Two unrelated events drew my attention last weekend: Vihiga Queen’s victory in the women’s football Premier League, and Kisumu Governor Peter Anyang’ Nyong’o’s comments at a social night in Kisumu city.
Vihiga Queens edged out Thika Queens 2-1 in a “royal battle” to win the women’s Premier League after play-offs in Nairobi, just days after their male counterparts Vihiga United won the National Super League to gain promotion to next season’s Kenyan Premier League.
And speaking at a “quiz night” in Kisumu, Governor Nyong’o rooted for the formation of county sports teams as a way of lifting sporting standards nationally.
I couldn’t agree more with the good governor!
The teams from Vihiga County have shown what county government support can do in nurturing talent.
One of the most visible legacies that founding governor Moses Akaranga can pride himself in is the development of footballing talent in Vihiga County.
As patron of the champion football clubs, Akaranga took up a hands-on role, supporting the clubs financially and morally, and even after the current governor, Wilbur Otichillo ascended to power, county government support for football didn’t diminish.
“After Akaranga left, we thought, due to the political rivalry, support for the clubs would diminish, but Governor Otichillo has continued with the support and that’s why the two teams have been able to win the respective leagues — we owe a great deal of our success to the two leaders,” Vihiga United CEO Michael Senelwa told me.
Which brings me to my main thought: Why not employ a radical shift from the current league set-up to a franchise-like system? Not only in football, but also in other major team sports, like basketball, hockey, rugby and cricket?
This would mean that rather than have clubs strewn all over the place, each county adopts one team so that we have 47 strong teams that form “county franchises.”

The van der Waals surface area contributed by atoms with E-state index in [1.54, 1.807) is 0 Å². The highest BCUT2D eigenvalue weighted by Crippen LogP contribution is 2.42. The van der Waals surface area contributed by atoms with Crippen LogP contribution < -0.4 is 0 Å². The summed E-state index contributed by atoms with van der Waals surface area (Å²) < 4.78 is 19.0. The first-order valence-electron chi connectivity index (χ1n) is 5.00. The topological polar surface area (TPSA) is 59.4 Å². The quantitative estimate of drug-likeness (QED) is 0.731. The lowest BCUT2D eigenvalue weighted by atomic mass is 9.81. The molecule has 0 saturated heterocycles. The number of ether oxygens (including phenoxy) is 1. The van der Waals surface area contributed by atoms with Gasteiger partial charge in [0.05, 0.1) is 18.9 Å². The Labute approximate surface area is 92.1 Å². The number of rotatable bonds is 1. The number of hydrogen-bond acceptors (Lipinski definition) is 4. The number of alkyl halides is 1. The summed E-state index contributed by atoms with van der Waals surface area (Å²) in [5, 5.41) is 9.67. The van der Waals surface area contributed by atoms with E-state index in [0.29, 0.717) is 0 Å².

With 47 strong teams, the levels of both competition and financial support would rise immensely, largely thanks to “hometown pride” and the economic spin-offs that come with county teams and venues.
Already, Kakamega and Machakos, currently hosting matches of the Cecafa Senior Challenge Cup, have demonstrated that with good sporting infrastructure, counties can enjoy the benefits of big-time sports.
In my dream county franchise system, the top-tier Kenyan Premier League, for instance, would have 18 county teams, with a second-tier competition of as many teams and the remaining 11 playing in a third-rung competition.
Rather than corporate sides like Kenya Ports Authority or Kenya Breweries Limited fielding teams alongside nondescript clubs, we would have strong county sides, like, say, Migori County “Brewers” or Mombasa County “Portsmen”, sponsored by the respective companies along with other backers from the local communities.
Besides hometown pride, such franchise teams would ensure consistency, high level management and also ensure a more level playing field among the teams competing in the leagues.
The leagues would be easier to administer and more teams will have a realistic chance of winning the championship with county input ensuring construction of excellent, world-class stadiums and amenities that will be used by resident teams.
The economic spin-offs will also accrue, with hotel bed capacity increasing to cater for visiting sports teams and fans.
Besides, the home team stadiums will open up revenue streams for the county governments as these facilities could also be used for concerts, crusades and other income-generating gatherings that would ensure the home teams do not solely rely on local government financing.
This will be a business model created along the lines of the USA’s NBA basketball league, Major League Baseball, National Football League (NFL) or indeed Major League Soccer competitions. Or the Japanese J-League system.
Steady revenue streams for these franchise leagues will include advertising, sponsorship, royalties, ticket sales and endorsements.
For conservatives, traditional community kingpins like Gor Mahia, AFC Leopards or Shabana FC would still exist, adopted by individual counties while still maintaining their unique identities.
The J-League model, for instance, sees clubs get the backing of local governments, companies and citizens in their respective prefectures (regions).
With the county system up and running in Kenya, perhaps it’s time to rethink how our clubs and leagues are structured.
Vihiga County has demonstrated that the future of Kenyan sport is in the counties.